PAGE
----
Electing a New World Leader
Growing up, politics was always a big part of my life. Each family gathering usually devolved into a shouting match over US politics and problems back home in Sri Lanka. As a kid, I used to sit quietly and watch the tennis match between my relatives. I didn’t understand all the drama. Why all the shouting? But in recent months, as my own interest in the US presidential election has grown (alright, it’s an obsession at this point), I’ve found myself right there at the center of the debate, throwing out poll data and political analysis like a network pundit.
This, I believe, is the legacy of a family of immigrants. My parents have spent half their lives in a developing country; the other half in the richest country on the globe. On one hand, they see how a new president could affect their daily lives. On the other, they see the potential to influence events around the world.
My colleagues in our regional offices have noted the same interest in our election over the past several weeks. While a lot may be at stake for Americans, a new administration could signal big changes abroad. Here’s what they’re seeing in South Africa and Ethiopia.
- Charles Scott (right) meets with a group of people living with HIV and AIDS at a community service organization in the North West province of South Africa. Many in Africa are hoping the next US president will continue to support foreign aid programs that address the HIV and AIDS crisis on the continent. Photo by Chris Hufstader/Oxfam America.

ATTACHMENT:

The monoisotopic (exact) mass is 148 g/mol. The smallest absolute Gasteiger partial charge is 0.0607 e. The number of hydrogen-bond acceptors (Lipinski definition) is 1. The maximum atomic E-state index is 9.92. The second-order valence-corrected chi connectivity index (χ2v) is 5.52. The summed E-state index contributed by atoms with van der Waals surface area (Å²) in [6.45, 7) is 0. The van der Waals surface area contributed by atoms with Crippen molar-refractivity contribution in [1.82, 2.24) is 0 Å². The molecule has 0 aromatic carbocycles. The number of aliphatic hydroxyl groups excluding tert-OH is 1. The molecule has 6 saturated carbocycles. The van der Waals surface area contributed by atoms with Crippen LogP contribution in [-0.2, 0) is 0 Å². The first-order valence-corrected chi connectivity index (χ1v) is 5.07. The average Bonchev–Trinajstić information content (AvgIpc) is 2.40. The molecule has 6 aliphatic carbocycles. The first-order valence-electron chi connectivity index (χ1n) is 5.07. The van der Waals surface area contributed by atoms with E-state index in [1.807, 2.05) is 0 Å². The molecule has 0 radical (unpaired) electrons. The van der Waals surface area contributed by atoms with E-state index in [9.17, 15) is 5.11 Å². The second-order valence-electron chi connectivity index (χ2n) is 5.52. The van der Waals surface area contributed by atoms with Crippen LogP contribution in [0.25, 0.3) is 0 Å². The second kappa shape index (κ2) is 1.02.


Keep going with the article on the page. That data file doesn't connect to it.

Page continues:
Charles Scott, Regional Communications Officer, South Africa: The US Presidential election has received ongoing coverage in the South African media, with daily reports in the newspapers and on radio and television. Interest is high as the leading candidate has family links to Africa and seems set to make history as the first African-American US president. One aspect that resonates with the region are reports of attempts to disenfranchise marginal groups from the vote by removing them from voter rolls and other strategies to prevent people from voting – tactics more familiar to elections in our part of the world. People here hope the new president will have greater concern and support for the development challenges in Africa.
Selome Kebede, Regional Communications Officer, Ethiopia: The 2008 American election has drawn much interest across the globe, including Ethiopia where the current humanitarian need and economic distress are taking precedence over other issues. The question of who will truly bring the much needed change is still debatable for most. Because of the current Ethio-America relations and the continuous support the country has been getting over the last few years, there are some, including the government, who strongly believe a change in administration will not be beneficial for the country. On the other hand others are very excited about new possibilities and hope for a drastic change in US foreign policy leading to constructive support to developing countries. In spite of their different political leanings, there is a shared sense of pride of Obama’s African heritage and the level of success he was able to achieve. This is reflected through thousands of Obama posters plastered everywhere in the country – a poster with an Ethiopian word “Yichalal” which means “Anything is possible!” — a slogan attached to Ethiopia’s famous runner Haile G. Sellasie.